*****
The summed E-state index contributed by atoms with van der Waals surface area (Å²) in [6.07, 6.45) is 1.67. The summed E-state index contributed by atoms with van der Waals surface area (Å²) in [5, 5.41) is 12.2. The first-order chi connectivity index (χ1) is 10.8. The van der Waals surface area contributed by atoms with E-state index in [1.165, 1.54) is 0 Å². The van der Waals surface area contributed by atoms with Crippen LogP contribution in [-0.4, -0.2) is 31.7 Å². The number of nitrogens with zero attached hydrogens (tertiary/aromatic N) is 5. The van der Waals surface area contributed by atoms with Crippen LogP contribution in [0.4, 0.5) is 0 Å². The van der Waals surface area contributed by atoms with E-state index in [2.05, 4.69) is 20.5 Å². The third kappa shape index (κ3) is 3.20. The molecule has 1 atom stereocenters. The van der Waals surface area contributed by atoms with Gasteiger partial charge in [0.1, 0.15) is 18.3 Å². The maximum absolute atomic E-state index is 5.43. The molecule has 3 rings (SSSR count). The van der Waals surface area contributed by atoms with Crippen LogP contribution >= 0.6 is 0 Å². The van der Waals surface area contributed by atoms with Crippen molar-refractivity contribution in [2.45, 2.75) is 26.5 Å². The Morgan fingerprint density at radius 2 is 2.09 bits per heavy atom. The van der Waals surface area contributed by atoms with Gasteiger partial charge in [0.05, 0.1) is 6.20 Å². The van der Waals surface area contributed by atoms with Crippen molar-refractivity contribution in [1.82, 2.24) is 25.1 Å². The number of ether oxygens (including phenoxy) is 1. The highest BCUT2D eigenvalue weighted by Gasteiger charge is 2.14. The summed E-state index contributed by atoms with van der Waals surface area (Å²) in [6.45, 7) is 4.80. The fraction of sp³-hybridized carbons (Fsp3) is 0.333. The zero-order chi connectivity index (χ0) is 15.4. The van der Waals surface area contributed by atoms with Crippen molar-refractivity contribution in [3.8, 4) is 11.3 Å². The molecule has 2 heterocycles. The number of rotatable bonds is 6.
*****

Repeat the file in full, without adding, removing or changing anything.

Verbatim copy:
The summed E-state index contributed by atoms with van der Waals surface area (Å²) in [6.07, 6.45) is 1.67. The summed E-state index contributed by atoms with van der Waals surface area (Å²) in [5, 5.41) is 12.2. The first-order chi connectivity index (χ1) is 10.8. The van der Waals surface area contributed by atoms with E-state index in [1.165, 1.54) is 0 Å². The van der Waals surface area contributed by atoms with Crippen LogP contribution in [-0.4, -0.2) is 31.7 Å². The number of nitrogens with zero attached hydrogens (tertiary/aromatic N) is 5. The van der Waals surface area contributed by atoms with Crippen LogP contribution in [0.4, 0.5) is 0 Å². The van der Waals surface area contributed by atoms with E-state index in [2.05, 4.69) is 20.5 Å². The third kappa shape index (κ3) is 3.20. The molecule has 1 atom stereocenters. The van der Waals surface area contributed by atoms with Gasteiger partial charge in [0.1, 0.15) is 18.3 Å². The maximum absolute atomic E-state index is 5.43. The molecule has 3 rings (SSSR count). The van der Waals surface area contributed by atoms with Crippen LogP contribution >= 0.6 is 0 Å². The van der Waals surface area contributed by atoms with Crippen molar-refractivity contribution in [2.45, 2.75) is 26.5 Å². The Morgan fingerprint density at radius 2 is 2.09 bits per heavy atom. The van der Waals surface area contributed by atoms with Gasteiger partial charge in [0.05, 0.1) is 6.20 Å². The van der Waals surface area contributed by atoms with Crippen molar-refractivity contribution in [1.82, 2.24) is 25.1 Å². The number of ether oxygens (including phenoxy) is 1. The highest BCUT2D eigenvalue weighted by Gasteiger charge is 2.14. The summed E-state index contributed by atoms with van der Waals surface area (Å²) in [6.45, 7) is 4.80. The fraction of sp³-hybridized carbons (Fsp3) is 0.333. The zero-order chi connectivity index (χ0) is 15.4. The van der Waals surface area contributed by atoms with Crippen molar-refractivity contribution in [3.8, 4) is 11.3 Å². The molecule has 2 heterocycles. The number of rotatable bonds is 6.